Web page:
New Definitive Wound, Ostomy, and Continence Core Curriculum Textbooks Benefit from Chapters by Rutgers School of Nursing–Camden Scholars

As the national population ages, there is a rapidly growing demand for nurses specializing in wound, ostomy, and continence care and a greater need for comprehensive expert training in this important area of healthcare.

To help meet that need, four Rutgers University–Camden nursing scholars are sharing their research expertise by authoring chapters in the newly published definitive core curriculum text books on wound, ostomy, and continence nursing.

“At the Rutgers School of Nursing–Camden, we have a brain trust of academic nurses who are expert in caring for people with life-altering health issues that are frequent consequences of chronic illness,” says Joanne Robinson, dean of the Rutgers School of Nursing–Camden and co-author of a chapter on continence management. “We’re proud to share our expertise in these text books, which are the centerpieces of WOC education nationally.”

The three text books in the Wound, Ostomy and Continence Nurses Society Core Curriculum series were published by the Wound Ostomy and Continence Nurses (WOCN) Society through its “Educating Today for Exceptional Outcomes Tomorrow” program. The texts provide WOC nursing students and practicing clinicians with a comprehensive guide to WOC care.

Joining Robinson as chapter authors in the text books were Janice Beitz, a professor of nursing and director of Rutgers–Camden’s Wound Ostomy Continence Nursing Education Program; Michael Clark, an assistant professor of nursing and director of Rutgers–Camden’s Doctor of Nursing Practice adult gerontology program; and Kevin Emmons, a clinical assistant professor of nursing at Rutgers–Camden.

“WOC nursing is a niche field and there are few nurses who specialize in the field,” says Emmons, who wrote a chapter on palliative wound care. “There are a small number of experts that must meet the demands of a large population of patients with WOC needs, so it’s rare to have a critical mass of knowledge in one institution. That makes our university unique.”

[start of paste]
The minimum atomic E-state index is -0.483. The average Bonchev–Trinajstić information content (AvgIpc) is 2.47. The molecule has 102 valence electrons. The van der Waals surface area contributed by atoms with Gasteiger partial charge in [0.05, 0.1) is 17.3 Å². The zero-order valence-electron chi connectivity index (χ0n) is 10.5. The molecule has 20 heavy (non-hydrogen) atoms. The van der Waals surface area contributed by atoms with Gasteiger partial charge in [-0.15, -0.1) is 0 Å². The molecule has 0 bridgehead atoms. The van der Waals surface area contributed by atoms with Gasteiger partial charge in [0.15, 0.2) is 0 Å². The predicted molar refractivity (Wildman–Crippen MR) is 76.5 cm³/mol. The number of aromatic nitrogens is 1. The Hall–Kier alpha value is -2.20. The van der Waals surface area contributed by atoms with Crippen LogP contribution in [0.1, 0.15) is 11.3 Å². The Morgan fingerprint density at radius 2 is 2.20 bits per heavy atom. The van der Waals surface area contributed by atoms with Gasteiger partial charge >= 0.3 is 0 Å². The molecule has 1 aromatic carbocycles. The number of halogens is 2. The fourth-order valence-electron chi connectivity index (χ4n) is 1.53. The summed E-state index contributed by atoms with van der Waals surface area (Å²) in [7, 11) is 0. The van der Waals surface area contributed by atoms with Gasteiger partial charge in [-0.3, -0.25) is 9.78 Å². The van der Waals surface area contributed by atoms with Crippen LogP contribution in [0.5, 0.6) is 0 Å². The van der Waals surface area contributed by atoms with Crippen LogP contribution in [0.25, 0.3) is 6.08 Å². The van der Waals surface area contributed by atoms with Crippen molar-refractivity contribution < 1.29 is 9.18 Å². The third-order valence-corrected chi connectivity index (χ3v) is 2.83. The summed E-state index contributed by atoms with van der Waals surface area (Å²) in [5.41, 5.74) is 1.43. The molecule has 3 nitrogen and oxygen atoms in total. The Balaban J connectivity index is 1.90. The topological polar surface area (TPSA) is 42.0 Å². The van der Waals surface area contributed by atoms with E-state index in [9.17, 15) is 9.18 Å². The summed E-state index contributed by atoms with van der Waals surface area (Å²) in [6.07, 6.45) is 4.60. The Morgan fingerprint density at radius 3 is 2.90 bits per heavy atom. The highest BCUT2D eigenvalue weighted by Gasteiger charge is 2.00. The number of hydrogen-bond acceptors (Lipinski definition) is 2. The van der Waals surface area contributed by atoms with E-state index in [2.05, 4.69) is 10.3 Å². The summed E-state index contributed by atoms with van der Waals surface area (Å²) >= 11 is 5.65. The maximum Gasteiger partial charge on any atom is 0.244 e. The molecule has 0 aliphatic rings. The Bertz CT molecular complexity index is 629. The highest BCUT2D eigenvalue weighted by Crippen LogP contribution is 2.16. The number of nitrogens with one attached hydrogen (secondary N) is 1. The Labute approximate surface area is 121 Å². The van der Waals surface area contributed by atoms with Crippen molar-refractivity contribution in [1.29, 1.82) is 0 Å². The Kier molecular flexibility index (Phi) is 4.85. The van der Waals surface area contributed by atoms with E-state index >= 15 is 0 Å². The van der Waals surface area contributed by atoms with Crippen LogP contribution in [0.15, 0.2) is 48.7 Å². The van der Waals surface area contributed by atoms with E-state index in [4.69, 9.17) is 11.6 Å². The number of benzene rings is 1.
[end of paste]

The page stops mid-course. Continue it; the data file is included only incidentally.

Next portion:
It is estimated that between 500,000 and 800,000 Americans are living with an ostomy and most of the patients who require wound, ostomy, or continence care are older Americans.

“It is our hope that wound, ostomy, and continence patients — especially older patients — benefit from information that is specific to their unique needs,” says Clark, who co-authored a continence management chapter with Robinson. “It is a topic that requires more research to increase our understanding of these issues and we hope these books will set a standard of care for those patients.”

The Rutgers School of Nursing–Camden has one of the few graduate level WOCN certificate programs in the country and the first in New Jersey. The new text books are designed specifically for students in certificate programs like Rutgers–Camden’s program, where 20 students are currently enrolled.

Established in 2013 and accredited by the WOCN Society Board of Directors in 2014, the 13-credit program prepares nurses to provide acute and rehabilitative care for patients with wound, ostomy, and continence care needs in multiple healthcare settings, including inpatient, outpatient, long-term, and home health care. The program also prepares students to sit for the national certification exam in wound ostomy continence nursing.

“These text books present a state-of-the-art curriculum featuring the latest thinking on WOC nursing from top national experts,” says Beitz, who has contributed to the development of a number of best practice algorithms to assist WOC nurses in patient care. “This shows that Rutgers–Camden is nationally renowned for WOC education and we’re proud to lend our expertise.”

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